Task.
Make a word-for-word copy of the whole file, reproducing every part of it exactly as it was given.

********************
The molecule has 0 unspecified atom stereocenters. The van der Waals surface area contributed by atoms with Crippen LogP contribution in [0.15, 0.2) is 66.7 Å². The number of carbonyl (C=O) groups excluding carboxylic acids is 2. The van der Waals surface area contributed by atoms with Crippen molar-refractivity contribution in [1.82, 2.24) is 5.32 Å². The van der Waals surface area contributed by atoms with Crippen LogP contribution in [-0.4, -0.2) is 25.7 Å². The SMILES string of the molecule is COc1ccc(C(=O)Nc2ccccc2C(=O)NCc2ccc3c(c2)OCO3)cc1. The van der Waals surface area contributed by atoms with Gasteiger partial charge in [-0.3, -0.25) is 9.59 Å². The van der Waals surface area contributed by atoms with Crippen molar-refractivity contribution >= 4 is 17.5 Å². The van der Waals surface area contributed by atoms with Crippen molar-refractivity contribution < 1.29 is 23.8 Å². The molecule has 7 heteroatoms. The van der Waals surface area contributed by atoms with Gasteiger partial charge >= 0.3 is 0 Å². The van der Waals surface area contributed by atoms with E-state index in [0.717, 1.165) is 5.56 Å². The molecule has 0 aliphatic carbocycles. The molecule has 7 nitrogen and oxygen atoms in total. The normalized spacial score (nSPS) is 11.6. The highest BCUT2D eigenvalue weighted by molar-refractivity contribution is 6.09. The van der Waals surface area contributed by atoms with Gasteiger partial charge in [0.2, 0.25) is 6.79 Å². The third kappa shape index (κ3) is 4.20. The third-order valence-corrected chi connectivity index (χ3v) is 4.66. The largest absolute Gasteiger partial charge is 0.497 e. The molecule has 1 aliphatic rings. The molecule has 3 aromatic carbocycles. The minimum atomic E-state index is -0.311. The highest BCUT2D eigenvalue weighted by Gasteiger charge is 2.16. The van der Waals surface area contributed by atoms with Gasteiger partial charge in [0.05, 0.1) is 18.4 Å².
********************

The molecule has 0 unspecified atom stereocenters. The van der Waals surface area contributed by atoms with Crippen LogP contribution in [0.15, 0.2) is 66.7 Å². The number of carbonyl (C=O) groups excluding carboxylic acids is 2. The van der Waals surface area contributed by atoms with Crippen molar-refractivity contribution in [1.82, 2.24) is 5.32 Å². The van der Waals surface area contributed by atoms with Crippen LogP contribution in [-0.4, -0.2) is 25.7 Å². The SMILES string of the molecule is COc1ccc(C(=O)Nc2ccccc2C(=O)NCc2ccc3c(c2)OCO3)cc1. The van der Waals surface area contributed by atoms with Gasteiger partial charge in [-0.3, -0.25) is 9.59 Å². The van der Waals surface area contributed by atoms with Crippen molar-refractivity contribution >= 4 is 17.5 Å². The van der Waals surface area contributed by atoms with Crippen molar-refractivity contribution < 1.29 is 23.8 Å². The molecule has 7 heteroatoms. The van der Waals surface area contributed by atoms with Gasteiger partial charge >= 0.3 is 0 Å². The van der Waals surface area contributed by atoms with E-state index in [0.717, 1.165) is 5.56 Å². The molecule has 0 aliphatic carbocycles. The molecule has 7 nitrogen and oxygen atoms in total. The normalized spacial score (nSPS) is 11.6. The highest BCUT2D eigenvalue weighted by molar-refractivity contribution is 6.09. The van der Waals surface area contributed by atoms with Gasteiger partial charge in [0.2, 0.25) is 6.79 Å². The third kappa shape index (κ3) is 4.20. The third-order valence-corrected chi connectivity index (χ3v) is 4.66. The largest absolute Gasteiger partial charge is 0.497 e. The molecule has 1 aliphatic rings. The molecule has 3 aromatic carbocycles. The minimum atomic E-state index is -0.311. The highest BCUT2D eigenvalue weighted by Gasteiger charge is 2.16. The van der Waals surface area contributed by atoms with Gasteiger partial charge in [0.05, 0.1) is 18.4 Å².